Perceptions of Research Burden and Retention among Participants in ADRC Cohorts

Matthew Gabel, Rebecca M. Bollinger, Melissa Knox, Dean W. Coble, Joshua D. Grill, Dorothy F. Edwards, Susan L. Stark, Jennifer H. Lingler

Research output: Contribution to journalArticlepeer-review


Objectives: Alzheimer disease (AD) and related dementias clinical research is associated with significant participant burden. The Perceived Research Burden Assessment (PeRBA) measures participants' perceptions of logistical, psychological, and physical burdens. The purpose of this study was to assess PeRBA's psychometric properties, perceptual sources, and behavioral consequences with participants in a multisite study of participant retention in longitudinal cohort studies of Alzheimer disease and related dementias. Design: Multicenter mixed methods. Setting: In-person or phone. Participants: A total of 443 participants at 4 NIA-funded Alzheimer Disease Research Centers (ADRCs) were randomly selected and invited to participate if they were 45 years of age or more, enrolled in longitudinal studies, and had a Clinical Dementia Rating Scale global score ≤1. Measurements: Participants completed a 20-minute survey including the 21-item PeRBA about their research participation. Results: PeRBA demonstrated high-internal consistency and convergent validity. PeRBA scores correlated with expected perceptual factors. Higher PeRBA scores were associated with lower attendance and higher dropout rates. Conclusions: PeRBA can be used by researchers to identify participants who may feel overburdened and tailor approaches and strategies to support participants in longitudinal AD studies, maximizing participation, and reducing dropout. Making efforts to increase participants' understanding of study procedures, and building and maintaining trust throughout the study, can contribute to reducing perceived burden and potentially increasing retention in longitudinal AD studies.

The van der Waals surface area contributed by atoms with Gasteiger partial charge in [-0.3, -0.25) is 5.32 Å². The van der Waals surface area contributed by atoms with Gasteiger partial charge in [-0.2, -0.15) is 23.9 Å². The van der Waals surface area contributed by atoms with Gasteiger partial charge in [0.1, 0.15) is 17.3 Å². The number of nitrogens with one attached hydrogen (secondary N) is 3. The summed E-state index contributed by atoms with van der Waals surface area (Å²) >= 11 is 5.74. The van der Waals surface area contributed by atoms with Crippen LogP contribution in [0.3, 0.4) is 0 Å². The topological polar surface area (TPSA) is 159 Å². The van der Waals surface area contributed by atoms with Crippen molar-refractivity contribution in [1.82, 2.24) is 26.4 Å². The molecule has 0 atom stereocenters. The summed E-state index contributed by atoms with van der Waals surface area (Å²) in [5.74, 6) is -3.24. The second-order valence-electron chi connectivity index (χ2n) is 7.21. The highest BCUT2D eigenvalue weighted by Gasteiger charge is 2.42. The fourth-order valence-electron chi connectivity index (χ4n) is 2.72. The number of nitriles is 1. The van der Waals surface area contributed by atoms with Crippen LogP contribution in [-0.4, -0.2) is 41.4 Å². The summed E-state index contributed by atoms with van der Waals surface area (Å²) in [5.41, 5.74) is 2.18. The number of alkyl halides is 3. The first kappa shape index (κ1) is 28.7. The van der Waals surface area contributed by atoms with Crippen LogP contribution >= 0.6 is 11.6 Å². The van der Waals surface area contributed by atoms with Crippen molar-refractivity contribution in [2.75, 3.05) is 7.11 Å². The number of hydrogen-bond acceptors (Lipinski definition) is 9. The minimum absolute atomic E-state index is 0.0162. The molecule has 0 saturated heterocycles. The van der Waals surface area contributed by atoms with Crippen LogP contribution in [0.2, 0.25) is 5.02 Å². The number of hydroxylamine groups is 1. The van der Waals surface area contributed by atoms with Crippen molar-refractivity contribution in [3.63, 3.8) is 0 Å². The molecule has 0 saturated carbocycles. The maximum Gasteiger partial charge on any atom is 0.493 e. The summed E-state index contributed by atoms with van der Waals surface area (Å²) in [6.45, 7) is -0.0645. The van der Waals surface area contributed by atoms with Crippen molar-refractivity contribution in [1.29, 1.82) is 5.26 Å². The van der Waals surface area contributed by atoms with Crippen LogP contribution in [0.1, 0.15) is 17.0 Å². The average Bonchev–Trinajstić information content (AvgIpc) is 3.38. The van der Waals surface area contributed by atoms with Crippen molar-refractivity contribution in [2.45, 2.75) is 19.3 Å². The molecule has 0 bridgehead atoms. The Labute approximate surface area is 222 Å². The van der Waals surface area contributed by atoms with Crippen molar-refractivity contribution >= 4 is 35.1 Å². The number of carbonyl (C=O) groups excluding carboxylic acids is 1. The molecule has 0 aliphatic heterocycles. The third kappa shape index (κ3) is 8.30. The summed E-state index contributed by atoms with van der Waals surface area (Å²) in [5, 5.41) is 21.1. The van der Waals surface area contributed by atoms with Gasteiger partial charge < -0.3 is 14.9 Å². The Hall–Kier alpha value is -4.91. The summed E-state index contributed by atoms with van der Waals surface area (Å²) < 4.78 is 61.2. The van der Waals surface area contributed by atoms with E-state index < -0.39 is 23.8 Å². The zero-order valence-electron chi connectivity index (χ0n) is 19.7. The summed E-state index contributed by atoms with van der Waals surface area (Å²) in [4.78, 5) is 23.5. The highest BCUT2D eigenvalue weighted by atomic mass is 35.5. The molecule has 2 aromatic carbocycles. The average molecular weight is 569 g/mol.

Original languageEnglish
Pages (from-to)281-287
Number of pages7
JournalAlzheimer disease and associated disorders
Issue number4
StatePublished - Oct 1 2022


  • Alzheimer disease
  • dementia
  • longitudinal studies
  • psychogeriatrics
  • research design and methodology


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